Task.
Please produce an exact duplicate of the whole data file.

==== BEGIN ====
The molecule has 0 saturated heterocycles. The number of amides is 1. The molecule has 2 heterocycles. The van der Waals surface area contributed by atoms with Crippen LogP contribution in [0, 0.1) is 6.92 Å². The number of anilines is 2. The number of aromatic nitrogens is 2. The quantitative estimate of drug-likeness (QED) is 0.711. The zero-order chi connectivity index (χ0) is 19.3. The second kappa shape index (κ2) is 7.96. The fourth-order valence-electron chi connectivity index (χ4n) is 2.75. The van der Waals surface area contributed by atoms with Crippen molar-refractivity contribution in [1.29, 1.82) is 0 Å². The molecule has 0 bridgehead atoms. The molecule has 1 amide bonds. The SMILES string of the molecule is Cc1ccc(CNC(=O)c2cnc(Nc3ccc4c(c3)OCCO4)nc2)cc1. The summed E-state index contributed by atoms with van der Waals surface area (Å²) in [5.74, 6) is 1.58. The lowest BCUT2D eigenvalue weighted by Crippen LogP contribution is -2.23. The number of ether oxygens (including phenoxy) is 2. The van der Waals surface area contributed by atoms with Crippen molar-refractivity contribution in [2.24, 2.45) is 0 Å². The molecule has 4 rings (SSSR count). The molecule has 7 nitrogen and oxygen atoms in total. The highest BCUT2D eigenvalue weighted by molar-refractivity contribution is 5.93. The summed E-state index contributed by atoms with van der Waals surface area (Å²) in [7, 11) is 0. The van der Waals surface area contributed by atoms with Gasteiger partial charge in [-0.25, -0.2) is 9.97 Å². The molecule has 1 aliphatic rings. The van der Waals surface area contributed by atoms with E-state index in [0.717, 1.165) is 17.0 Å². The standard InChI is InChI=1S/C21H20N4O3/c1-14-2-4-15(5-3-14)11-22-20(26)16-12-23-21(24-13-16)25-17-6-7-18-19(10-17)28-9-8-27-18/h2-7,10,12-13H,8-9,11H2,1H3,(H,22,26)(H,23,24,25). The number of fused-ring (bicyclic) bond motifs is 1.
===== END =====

The molecule has 0 saturated heterocycles. The number of amides is 1. The molecule has 2 heterocycles. The van der Waals surface area contributed by atoms with Crippen LogP contribution in [0, 0.1) is 6.92 Å². The number of anilines is 2. The number of aromatic nitrogens is 2. The quantitative estimate of drug-likeness (QED) is 0.711. The zero-order chi connectivity index (χ0) is 19.3. The second kappa shape index (κ2) is 7.96. The fourth-order valence-electron chi connectivity index (χ4n) is 2.75. The van der Waals surface area contributed by atoms with Crippen molar-refractivity contribution in [1.29, 1.82) is 0 Å². The molecule has 0 bridgehead atoms. The molecule has 1 amide bonds. The SMILES string of the molecule is Cc1ccc(CNC(=O)c2cnc(Nc3ccc4c(c3)OCCO4)nc2)cc1. The summed E-state index contributed by atoms with van der Waals surface area (Å²) in [5.74, 6) is 1.58. The lowest BCUT2D eigenvalue weighted by Crippen LogP contribution is -2.23. The number of ether oxygens (including phenoxy) is 2. The van der Waals surface area contributed by atoms with Crippen molar-refractivity contribution in [2.24, 2.45) is 0 Å². The molecule has 4 rings (SSSR count). The molecule has 7 nitrogen and oxygen atoms in total. The highest BCUT2D eigenvalue weighted by molar-refractivity contribution is 5.93. The summed E-state index contributed by atoms with van der Waals surface area (Å²) in [7, 11) is 0. The van der Waals surface area contributed by atoms with Gasteiger partial charge in [-0.25, -0.2) is 9.97 Å². The molecule has 1 aliphatic rings. The van der Waals surface area contributed by atoms with E-state index in [0.717, 1.165) is 17.0 Å². The standard InChI is InChI=1S/C21H20N4O3/c1-14-2-4-15(5-3-14)11-22-20(26)16-12-23-21(24-13-16)25-17-6-7-18-19(10-17)28-9-8-27-18/h2-7,10,12-13H,8-9,11H2,1H3,(H,22,26)(H,23,24,25). The number of fused-ring (bicyclic) bond motifs is 1.